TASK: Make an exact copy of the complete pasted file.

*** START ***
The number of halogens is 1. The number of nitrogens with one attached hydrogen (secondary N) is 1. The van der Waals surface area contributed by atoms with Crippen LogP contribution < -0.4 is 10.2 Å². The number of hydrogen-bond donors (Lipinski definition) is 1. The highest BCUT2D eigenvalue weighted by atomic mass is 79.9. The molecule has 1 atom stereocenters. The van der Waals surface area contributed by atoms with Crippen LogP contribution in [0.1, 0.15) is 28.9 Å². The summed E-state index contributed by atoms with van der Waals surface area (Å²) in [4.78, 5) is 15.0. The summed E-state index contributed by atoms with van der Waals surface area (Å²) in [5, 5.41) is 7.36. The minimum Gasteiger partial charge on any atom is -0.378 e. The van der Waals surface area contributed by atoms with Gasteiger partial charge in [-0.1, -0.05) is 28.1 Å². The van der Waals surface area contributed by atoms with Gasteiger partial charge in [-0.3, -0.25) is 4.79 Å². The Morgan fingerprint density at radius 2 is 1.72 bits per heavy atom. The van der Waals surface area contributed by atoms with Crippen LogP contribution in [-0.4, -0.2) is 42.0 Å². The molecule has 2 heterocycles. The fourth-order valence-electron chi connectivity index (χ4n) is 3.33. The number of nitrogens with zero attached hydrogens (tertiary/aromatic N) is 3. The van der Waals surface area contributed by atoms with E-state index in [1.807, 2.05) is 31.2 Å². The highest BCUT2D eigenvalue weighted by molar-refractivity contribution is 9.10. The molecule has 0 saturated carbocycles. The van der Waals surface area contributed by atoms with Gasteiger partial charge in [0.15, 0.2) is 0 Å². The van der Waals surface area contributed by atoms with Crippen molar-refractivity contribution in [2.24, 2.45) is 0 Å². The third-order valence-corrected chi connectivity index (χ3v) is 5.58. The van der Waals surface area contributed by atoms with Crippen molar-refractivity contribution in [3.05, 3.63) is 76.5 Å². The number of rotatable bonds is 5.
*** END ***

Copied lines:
The number of halogens is 1. The number of nitrogens with one attached hydrogen (secondary N) is 1. The van der Waals surface area contributed by atoms with Crippen LogP contribution < -0.4 is 10.2 Å². The number of hydrogen-bond donors (Lipinski definition) is 1. The highest BCUT2D eigenvalue weighted by atomic mass is 79.9. The molecule has 1 atom stereocenters. The van der Waals surface area contributed by atoms with Crippen LogP contribution in [0.1, 0.15) is 28.9 Å². The summed E-state index contributed by atoms with van der Waals surface area (Å²) in [4.78, 5) is 15.0. The summed E-state index contributed by atoms with van der Waals surface area (Å²) in [5, 5.41) is 7.36. The minimum Gasteiger partial charge on any atom is -0.378 e. The van der Waals surface area contributed by atoms with Gasteiger partial charge in [-0.1, -0.05) is 28.1 Å². The van der Waals surface area contributed by atoms with Gasteiger partial charge in [-0.3, -0.25) is 4.79 Å². The Morgan fingerprint density at radius 2 is 1.72 bits per heavy atom. The van der Waals surface area contributed by atoms with Crippen LogP contribution in [-0.4, -0.2) is 42.0 Å². The molecule has 2 heterocycles. The fourth-order valence-electron chi connectivity index (χ4n) is 3.33. The number of nitrogens with zero attached hydrogens (tertiary/aromatic N) is 3. The van der Waals surface area contributed by atoms with E-state index in [1.807, 2.05) is 31.2 Å². The highest BCUT2D eigenvalue weighted by molar-refractivity contribution is 9.10. The molecule has 0 saturated carbocycles. The van der Waals surface area contributed by atoms with Gasteiger partial charge in [0.15, 0.2) is 0 Å². The van der Waals surface area contributed by atoms with Crippen molar-refractivity contribution in [2.24, 2.45) is 0 Å². The third-order valence-corrected chi connectivity index (χ3v) is 5.58. The van der Waals surface area contributed by atoms with Crippen molar-refractivity contribution in [3.05, 3.63) is 76.5 Å². The number of rotatable bonds is 5.